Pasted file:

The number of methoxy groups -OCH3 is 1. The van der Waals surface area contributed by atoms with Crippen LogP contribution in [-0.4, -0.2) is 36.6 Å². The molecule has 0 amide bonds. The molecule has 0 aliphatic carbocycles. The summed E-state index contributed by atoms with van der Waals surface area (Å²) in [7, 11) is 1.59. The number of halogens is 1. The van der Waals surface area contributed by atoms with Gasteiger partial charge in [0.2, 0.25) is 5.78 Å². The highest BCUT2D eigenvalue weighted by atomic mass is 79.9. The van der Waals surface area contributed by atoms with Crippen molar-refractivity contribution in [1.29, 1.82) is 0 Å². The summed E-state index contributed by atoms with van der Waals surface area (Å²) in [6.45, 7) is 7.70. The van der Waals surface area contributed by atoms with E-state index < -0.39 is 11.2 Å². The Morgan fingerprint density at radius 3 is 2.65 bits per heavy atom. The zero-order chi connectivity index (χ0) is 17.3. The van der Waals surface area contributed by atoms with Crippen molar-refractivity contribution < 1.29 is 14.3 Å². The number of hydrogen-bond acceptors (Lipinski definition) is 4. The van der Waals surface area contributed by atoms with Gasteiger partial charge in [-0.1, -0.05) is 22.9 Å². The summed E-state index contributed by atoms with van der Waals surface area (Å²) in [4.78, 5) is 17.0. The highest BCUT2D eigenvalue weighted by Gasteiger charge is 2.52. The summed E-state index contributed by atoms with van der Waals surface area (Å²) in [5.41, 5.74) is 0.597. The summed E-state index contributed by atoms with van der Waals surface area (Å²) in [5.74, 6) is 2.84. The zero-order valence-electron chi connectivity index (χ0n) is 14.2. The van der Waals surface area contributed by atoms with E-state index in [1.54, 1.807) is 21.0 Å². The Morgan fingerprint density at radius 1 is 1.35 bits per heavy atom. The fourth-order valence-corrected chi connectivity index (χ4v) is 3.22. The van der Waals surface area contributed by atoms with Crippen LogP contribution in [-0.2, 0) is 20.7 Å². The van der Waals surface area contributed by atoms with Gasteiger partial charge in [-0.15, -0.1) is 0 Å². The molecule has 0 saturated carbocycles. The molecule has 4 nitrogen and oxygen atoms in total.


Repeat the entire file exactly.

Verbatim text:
The number of methoxy groups -OCH3 is 1. The van der Waals surface area contributed by atoms with Crippen LogP contribution in [-0.4, -0.2) is 36.6 Å². The molecule has 0 amide bonds. The molecule has 0 aliphatic carbocycles. The summed E-state index contributed by atoms with van der Waals surface area (Å²) in [7, 11) is 1.59. The number of halogens is 1. The van der Waals surface area contributed by atoms with Gasteiger partial charge in [0.2, 0.25) is 5.78 Å². The highest BCUT2D eigenvalue weighted by atomic mass is 79.9. The van der Waals surface area contributed by atoms with Crippen molar-refractivity contribution in [1.29, 1.82) is 0 Å². The summed E-state index contributed by atoms with van der Waals surface area (Å²) in [6.45, 7) is 7.70. The van der Waals surface area contributed by atoms with E-state index < -0.39 is 11.2 Å². The Morgan fingerprint density at radius 3 is 2.65 bits per heavy atom. The zero-order chi connectivity index (χ0) is 17.3. The van der Waals surface area contributed by atoms with Crippen molar-refractivity contribution < 1.29 is 14.3 Å². The number of hydrogen-bond acceptors (Lipinski definition) is 4. The van der Waals surface area contributed by atoms with Gasteiger partial charge in [-0.1, -0.05) is 22.9 Å². The summed E-state index contributed by atoms with van der Waals surface area (Å²) in [4.78, 5) is 17.0. The highest BCUT2D eigenvalue weighted by Gasteiger charge is 2.52. The summed E-state index contributed by atoms with van der Waals surface area (Å²) in [5.41, 5.74) is 0.597. The summed E-state index contributed by atoms with van der Waals surface area (Å²) in [5.74, 6) is 2.84. The zero-order valence-electron chi connectivity index (χ0n) is 14.2. The van der Waals surface area contributed by atoms with E-state index in [1.54, 1.807) is 21.0 Å². The Morgan fingerprint density at radius 1 is 1.35 bits per heavy atom. The fourth-order valence-corrected chi connectivity index (χ4v) is 3.22. The van der Waals surface area contributed by atoms with Crippen LogP contribution in [-0.2, 0) is 20.7 Å². The van der Waals surface area contributed by atoms with Gasteiger partial charge in [-0.15, -0.1) is 0 Å². The molecule has 0 saturated carbocycles. The molecule has 4 nitrogen and oxygen atoms in total.